You can expect strong oxidation if the beans are allowed to completely ‘exhale’. On the other hand, the degassing check valve that is located on the bags allows the beans to ‘breathe’. They can also be immediately packaged after processing, with the gas continuing to exist without the need to inflate the bag from within.
Roasted beans may also be stored inside opaque jars that come with hermetically seals for the lids, similar to that of the way they are packed in factories. When done this way, the beans may reach up to 18 months of shelf life.
Just note that once any sealed package is opened, the shelf life of roasted beans is only up to 10 to 14 days.
Vacuum Packed Coffee – Shelf Life
One of the most common ways of packing and storing coffee beans is using vacuum packaging. This type of packaging is typically done using foil. Air that comes from the bag is let out, replaced using inert gas. This will slow down, even completely stopping the process of oxidation.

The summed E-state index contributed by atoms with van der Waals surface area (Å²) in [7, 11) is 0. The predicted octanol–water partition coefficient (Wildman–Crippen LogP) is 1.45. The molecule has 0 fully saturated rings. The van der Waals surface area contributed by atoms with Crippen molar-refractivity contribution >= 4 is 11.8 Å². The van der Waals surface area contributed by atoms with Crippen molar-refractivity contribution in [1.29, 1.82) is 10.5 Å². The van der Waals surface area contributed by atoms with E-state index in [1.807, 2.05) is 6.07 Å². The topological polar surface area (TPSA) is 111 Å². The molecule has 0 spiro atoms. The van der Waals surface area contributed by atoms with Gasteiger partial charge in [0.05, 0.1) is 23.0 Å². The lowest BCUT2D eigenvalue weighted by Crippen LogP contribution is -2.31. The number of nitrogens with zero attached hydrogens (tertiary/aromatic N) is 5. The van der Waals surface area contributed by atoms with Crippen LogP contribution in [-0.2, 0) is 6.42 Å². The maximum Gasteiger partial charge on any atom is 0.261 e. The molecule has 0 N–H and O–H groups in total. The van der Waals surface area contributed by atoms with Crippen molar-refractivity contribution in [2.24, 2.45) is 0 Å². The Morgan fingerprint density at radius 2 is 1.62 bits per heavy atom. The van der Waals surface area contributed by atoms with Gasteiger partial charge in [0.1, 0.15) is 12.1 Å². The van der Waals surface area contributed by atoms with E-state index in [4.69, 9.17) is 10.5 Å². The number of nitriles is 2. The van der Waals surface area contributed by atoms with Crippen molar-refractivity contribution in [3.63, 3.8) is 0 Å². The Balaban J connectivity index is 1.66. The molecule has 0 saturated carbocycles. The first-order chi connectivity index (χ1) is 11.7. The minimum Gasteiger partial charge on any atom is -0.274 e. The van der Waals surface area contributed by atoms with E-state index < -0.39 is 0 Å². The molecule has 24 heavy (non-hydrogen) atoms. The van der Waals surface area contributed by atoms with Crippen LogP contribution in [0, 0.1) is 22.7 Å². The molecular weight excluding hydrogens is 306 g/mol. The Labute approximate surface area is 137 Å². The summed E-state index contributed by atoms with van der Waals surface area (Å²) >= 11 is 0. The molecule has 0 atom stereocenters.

Note that the use of vacuum packaging of both ground coffee and beans vary. For ground coffee, the air is pumped out of the package without replacing anything. On the other hand, packing coffee beans require the use of a reverse gas vent valve that removes carbon dioxide coming out of freshly roasted beans.
Coffee beans that are packaged using vacuum bags can last up to 18 months. If the tightness of the package is compromised, or when it is opened, the shelf life is 2 weeks. This means that before the period ends, coffee needs to be consumed. Roasted beans lose some of their properties fast, which is why they are only ideal for short-term storage.
Storing Coffee Beans the Right Way